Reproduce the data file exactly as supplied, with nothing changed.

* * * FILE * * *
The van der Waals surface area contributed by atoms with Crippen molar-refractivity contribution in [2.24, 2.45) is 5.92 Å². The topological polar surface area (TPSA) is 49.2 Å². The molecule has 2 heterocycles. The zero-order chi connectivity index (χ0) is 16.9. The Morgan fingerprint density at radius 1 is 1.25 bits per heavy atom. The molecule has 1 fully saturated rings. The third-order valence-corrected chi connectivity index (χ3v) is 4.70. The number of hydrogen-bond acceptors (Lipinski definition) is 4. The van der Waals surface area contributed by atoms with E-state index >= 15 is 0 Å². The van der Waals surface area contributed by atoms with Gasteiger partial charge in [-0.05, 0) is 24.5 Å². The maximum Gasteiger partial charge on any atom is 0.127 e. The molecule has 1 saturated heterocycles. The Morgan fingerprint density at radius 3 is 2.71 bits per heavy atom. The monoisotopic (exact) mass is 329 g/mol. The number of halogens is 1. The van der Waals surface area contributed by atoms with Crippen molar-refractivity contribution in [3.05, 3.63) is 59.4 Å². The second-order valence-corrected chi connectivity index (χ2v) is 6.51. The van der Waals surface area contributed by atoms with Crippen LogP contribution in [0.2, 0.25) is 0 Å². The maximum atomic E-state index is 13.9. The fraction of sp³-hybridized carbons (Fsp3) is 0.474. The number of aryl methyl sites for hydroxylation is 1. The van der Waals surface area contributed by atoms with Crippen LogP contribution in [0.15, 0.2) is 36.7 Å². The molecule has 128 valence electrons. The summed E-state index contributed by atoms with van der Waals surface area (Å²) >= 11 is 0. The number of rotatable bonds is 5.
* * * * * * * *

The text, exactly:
The van der Waals surface area contributed by atoms with Crippen molar-refractivity contribution in [2.24, 2.45) is 5.92 Å². The topological polar surface area (TPSA) is 49.2 Å². The molecule has 2 heterocycles. The zero-order chi connectivity index (χ0) is 16.9. The Morgan fingerprint density at radius 1 is 1.25 bits per heavy atom. The molecule has 1 fully saturated rings. The third-order valence-corrected chi connectivity index (χ3v) is 4.70. The number of hydrogen-bond acceptors (Lipinski definition) is 4. The van der Waals surface area contributed by atoms with E-state index >= 15 is 0 Å². The van der Waals surface area contributed by atoms with Gasteiger partial charge in [-0.05, 0) is 24.5 Å². The maximum Gasteiger partial charge on any atom is 0.127 e. The molecule has 1 saturated heterocycles. The Morgan fingerprint density at radius 3 is 2.71 bits per heavy atom. The monoisotopic (exact) mass is 329 g/mol. The number of halogens is 1. The van der Waals surface area contributed by atoms with Crippen molar-refractivity contribution in [3.05, 3.63) is 59.4 Å². The second-order valence-corrected chi connectivity index (χ2v) is 6.51. The van der Waals surface area contributed by atoms with Crippen LogP contribution in [0.2, 0.25) is 0 Å². The maximum atomic E-state index is 13.9. The fraction of sp³-hybridized carbons (Fsp3) is 0.474. The number of aryl methyl sites for hydroxylation is 1. The van der Waals surface area contributed by atoms with Crippen LogP contribution in [0.15, 0.2) is 36.7 Å². The molecule has 128 valence electrons. The summed E-state index contributed by atoms with van der Waals surface area (Å²) >= 11 is 0. The number of rotatable bonds is 5.